There we were, camping along the coast in the rocky bays north of Mirbat. It’s a great fishing area, apparently, although we had a red tide and therefore no luck. We were three at first, one Omani and two Americans, and passed a leisurely afternoon into the evening, sitting around, preparing some food, smoking the sheesha, cutting up our bait fish for dinner. Omanis don’t eat small fish, sneered our Omani friend, and even though he didn’t take bite one, he made us swear to not tell anyone we had the bait sardines for dinner. They are large for sardines, about 7-9 inches. About 10 pm 3 more people and a little dog arrived in the village about 20 km away, but in a small car, so Our Omani friend went to pick them up in the 4 wheel drive, leaving Justin and I at the fire. Since he would be gone about an hour he insisted on leaving us the gun. Of course we didn’t want it. Didn’t need it. Although both good shots, we are from cities in the Northeast, we are peace loving and refined, and neither of us could conceive we would need or use this weapon. We would just sit at the fire, what could happen?
Fortunately nothing did, then.
They came back and we ate, and sat, and had a nice evening, going to sleep around 2 am I guess. The dog is a puppy and still pretty wild. She is not easily controlled and was rummaging about in the darkness, pestering the preternaturally large and fearless cats who roamed the perimeter of our little camp, and barking a challenge at every feline she saw.
From somewhere in my dream a strange and horrid noise grabbed me and brought me out immediately. Our Omani friend was already grabbing at the flashlight and scanning the rocks. We could see the little dog laying absolutely rock-still on the ground near a couple of sleeping people, trying to be invisible. The noise was a terrifying angry screeching, like a woman being tortured from the depths of hell. Then we saw it. Perched on the rocks, about 15 feet off the ground, unbelievably, was a huge, canine looking creature, all bristles and hackles standing on end and screaming malevolently at us. It’s a Hyena! whispered our Omani friend. Look at the back going down! But aren’t wild animals supposed to leave you alone if you leave them alone? This thing was angry, obviously, and could turn aggressive at any second. With one leap it would have been upon the still sleeping (!) Mohammed. Perhaps it was the dog in our midst. The light did nothing to scare it away. It just glared and us and screamed louder, eyes flashing in the light. With one leap our Omani friend jumped up and ran behind the landcruiser and raced up the rocks straight at the hyena! I kept the light on it and the thing didn’t budge. When he was almost up to it I heard the bang and saw the flash of the gun, and only then did the hyena turn and lope off. He didn’t shoot it, just shot up in the air, but the hyena believed it I guess.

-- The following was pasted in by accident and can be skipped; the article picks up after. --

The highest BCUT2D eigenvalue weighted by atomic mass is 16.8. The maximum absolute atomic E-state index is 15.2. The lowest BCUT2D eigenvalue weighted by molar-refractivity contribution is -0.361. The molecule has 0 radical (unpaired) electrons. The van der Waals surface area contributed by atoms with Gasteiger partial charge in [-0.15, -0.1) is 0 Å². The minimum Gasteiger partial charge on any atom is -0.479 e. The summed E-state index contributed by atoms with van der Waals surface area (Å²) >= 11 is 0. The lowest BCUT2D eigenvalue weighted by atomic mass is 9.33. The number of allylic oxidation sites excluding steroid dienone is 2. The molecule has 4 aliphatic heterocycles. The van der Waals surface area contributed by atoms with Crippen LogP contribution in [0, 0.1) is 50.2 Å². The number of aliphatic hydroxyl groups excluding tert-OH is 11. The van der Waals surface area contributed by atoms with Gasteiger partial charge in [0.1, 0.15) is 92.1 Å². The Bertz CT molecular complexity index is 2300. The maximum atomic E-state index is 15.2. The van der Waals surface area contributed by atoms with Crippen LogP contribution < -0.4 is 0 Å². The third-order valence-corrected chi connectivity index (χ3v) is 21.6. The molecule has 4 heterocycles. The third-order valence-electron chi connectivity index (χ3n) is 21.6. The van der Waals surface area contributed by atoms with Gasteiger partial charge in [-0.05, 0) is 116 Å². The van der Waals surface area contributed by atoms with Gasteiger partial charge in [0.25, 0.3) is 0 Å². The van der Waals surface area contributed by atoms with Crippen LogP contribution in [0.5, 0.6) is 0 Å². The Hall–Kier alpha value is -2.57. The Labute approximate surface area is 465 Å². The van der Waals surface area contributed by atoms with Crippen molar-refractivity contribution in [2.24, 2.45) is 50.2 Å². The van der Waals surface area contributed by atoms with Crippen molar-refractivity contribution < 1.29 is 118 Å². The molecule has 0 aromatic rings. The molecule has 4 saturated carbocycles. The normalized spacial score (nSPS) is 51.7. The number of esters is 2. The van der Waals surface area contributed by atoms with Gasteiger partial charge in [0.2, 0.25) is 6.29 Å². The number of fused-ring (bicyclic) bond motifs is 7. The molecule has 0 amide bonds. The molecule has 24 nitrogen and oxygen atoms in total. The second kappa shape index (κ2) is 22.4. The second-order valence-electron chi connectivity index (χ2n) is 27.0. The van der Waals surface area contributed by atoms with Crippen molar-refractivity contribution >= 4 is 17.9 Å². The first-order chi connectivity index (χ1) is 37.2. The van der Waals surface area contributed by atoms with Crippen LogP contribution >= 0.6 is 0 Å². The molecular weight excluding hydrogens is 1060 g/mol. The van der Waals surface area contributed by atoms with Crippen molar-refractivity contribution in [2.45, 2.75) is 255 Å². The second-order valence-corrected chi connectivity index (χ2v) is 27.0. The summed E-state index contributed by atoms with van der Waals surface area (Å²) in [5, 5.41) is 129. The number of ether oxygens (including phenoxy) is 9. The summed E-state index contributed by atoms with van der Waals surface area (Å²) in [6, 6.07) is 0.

Well, hell. I have discovered that it was a striped hyena. They are generally pretty small, as hyenas go, but another friend said that one this size is certainly a witch. It looked absolutely gigantic, with all those raised hackles. I told this story endlessly, my last week in Salalah, and everyone I told was in agreement: this was a witch, or a jinn. We don’t need any convincing. Even Justin, who didn’t believe in Jinns, is convinced now. Now I have to wonder who sent it? And why? Who was it meant for and who was it threatening? And I don’t even want to know if it wore earrings.